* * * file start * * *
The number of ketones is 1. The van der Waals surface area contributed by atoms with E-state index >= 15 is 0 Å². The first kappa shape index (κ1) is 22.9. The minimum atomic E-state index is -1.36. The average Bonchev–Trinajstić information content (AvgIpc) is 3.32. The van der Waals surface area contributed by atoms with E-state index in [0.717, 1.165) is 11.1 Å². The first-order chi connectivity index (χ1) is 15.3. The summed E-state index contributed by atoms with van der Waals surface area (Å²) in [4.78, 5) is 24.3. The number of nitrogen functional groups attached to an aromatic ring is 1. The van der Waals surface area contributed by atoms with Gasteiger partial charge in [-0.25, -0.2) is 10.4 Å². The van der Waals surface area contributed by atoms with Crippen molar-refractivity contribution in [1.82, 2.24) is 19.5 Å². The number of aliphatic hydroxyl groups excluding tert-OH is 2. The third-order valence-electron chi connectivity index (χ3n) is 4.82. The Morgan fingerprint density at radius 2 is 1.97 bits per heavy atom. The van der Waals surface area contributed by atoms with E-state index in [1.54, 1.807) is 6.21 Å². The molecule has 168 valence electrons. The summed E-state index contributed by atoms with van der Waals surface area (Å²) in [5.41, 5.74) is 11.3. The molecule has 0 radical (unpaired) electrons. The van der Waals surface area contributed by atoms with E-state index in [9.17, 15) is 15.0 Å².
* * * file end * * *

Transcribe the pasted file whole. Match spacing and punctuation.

The number of ketones is 1. The van der Waals surface area contributed by atoms with E-state index >= 15 is 0 Å². The first kappa shape index (κ1) is 22.9. The minimum atomic E-state index is -1.36. The average Bonchev–Trinajstić information content (AvgIpc) is 3.32. The van der Waals surface area contributed by atoms with E-state index in [0.717, 1.165) is 11.1 Å². The first-order chi connectivity index (χ1) is 15.3. The summed E-state index contributed by atoms with van der Waals surface area (Å²) in [4.78, 5) is 24.3. The number of nitrogen functional groups attached to an aromatic ring is 1. The van der Waals surface area contributed by atoms with Gasteiger partial charge in [-0.25, -0.2) is 10.4 Å². The van der Waals surface area contributed by atoms with Crippen molar-refractivity contribution in [1.82, 2.24) is 19.5 Å². The number of aliphatic hydroxyl groups excluding tert-OH is 2. The third-order valence-electron chi connectivity index (χ3n) is 4.82. The Morgan fingerprint density at radius 2 is 1.97 bits per heavy atom. The van der Waals surface area contributed by atoms with E-state index in [1.54, 1.807) is 6.21 Å². The molecule has 168 valence electrons. The summed E-state index contributed by atoms with van der Waals surface area (Å²) in [5.41, 5.74) is 11.3. The molecule has 0 radical (unpaired) electrons. The van der Waals surface area contributed by atoms with E-state index in [9.17, 15) is 15.0 Å².